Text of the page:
A Titanic survivor in the family

by Simon Collings

A few years ago, after my mother died, I spent a few months constructing our family tree on Genes Reunited. By the time my six month subscription lapsed I had run out of steam.I found nothing of much interest. My mother was descended from a long line of agricultural workers who lived in and around Selborne in Hampshire. Some of these ancestors would have been parishioners of Rev. Gilbert White, but get no mention in his Natural History. My father’s family migrated from Weymouth to the burgeoning port of Southampton in the early 19th century, working in the docks as lighter-men, and later on the steamships. The most colourful character in the family seemed to be my grandfather, a bigamist who served a spell in prison for fraud. But I knew about that already.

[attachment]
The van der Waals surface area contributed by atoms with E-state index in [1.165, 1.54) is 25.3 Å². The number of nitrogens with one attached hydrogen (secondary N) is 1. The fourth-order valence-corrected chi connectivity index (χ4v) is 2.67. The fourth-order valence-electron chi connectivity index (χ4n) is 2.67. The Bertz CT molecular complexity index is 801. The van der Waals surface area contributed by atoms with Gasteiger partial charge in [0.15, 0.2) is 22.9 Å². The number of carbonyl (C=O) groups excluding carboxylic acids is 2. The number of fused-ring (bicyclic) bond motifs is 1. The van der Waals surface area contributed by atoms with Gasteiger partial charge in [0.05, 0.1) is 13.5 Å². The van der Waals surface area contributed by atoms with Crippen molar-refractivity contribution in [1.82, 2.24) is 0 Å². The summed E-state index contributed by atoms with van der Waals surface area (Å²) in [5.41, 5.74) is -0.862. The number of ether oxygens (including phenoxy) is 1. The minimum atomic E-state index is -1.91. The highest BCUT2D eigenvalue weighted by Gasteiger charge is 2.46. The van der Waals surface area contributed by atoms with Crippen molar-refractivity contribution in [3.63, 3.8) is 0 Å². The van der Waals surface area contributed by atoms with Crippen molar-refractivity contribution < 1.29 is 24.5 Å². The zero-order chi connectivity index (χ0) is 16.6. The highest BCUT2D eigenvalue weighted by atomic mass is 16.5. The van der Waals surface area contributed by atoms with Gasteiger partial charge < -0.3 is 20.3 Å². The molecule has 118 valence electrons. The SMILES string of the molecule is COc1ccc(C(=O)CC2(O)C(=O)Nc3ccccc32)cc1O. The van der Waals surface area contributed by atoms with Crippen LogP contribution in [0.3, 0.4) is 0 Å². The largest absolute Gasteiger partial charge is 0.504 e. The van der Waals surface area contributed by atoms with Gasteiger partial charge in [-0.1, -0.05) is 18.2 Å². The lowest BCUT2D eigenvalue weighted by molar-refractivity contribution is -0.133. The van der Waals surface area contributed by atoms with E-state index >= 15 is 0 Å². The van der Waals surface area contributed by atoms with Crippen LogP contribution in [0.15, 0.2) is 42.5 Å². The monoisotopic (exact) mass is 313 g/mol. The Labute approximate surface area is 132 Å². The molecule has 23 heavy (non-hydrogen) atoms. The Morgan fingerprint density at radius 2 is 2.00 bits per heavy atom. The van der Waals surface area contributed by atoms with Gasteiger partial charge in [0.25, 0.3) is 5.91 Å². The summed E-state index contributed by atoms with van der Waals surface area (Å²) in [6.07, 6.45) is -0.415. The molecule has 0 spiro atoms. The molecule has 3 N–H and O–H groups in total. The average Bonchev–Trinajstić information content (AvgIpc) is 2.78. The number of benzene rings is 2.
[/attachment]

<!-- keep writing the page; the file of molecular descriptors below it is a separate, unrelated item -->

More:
Occasionally people message me on Genes Reunited enquiring about possible connections. One such message arrived last week, requesting access to my tree, which I duly authorised. I had a further message of thanks. ‘I suppose you know that Henry Noss was a survivor of the Titanic?’ the message said.

Henry Noss married my father’s aunt, Annie Collings, in 1908 in Southampton. I knew he was a ship’s fireman, but I had no idea he was a crew member on the Titanic. He and Annie had two small boys when he set sail on that fated voyage. Henry escaped in lifeboat 15, the last to get away. He and another sailor, who was in charge of the boat, took turns at the tiller. Henry got a passing mention in a Daily Mirror article on 17 May 1912 which gives a vivid account of the ordeal.

I told my father about this. He had never heard it before.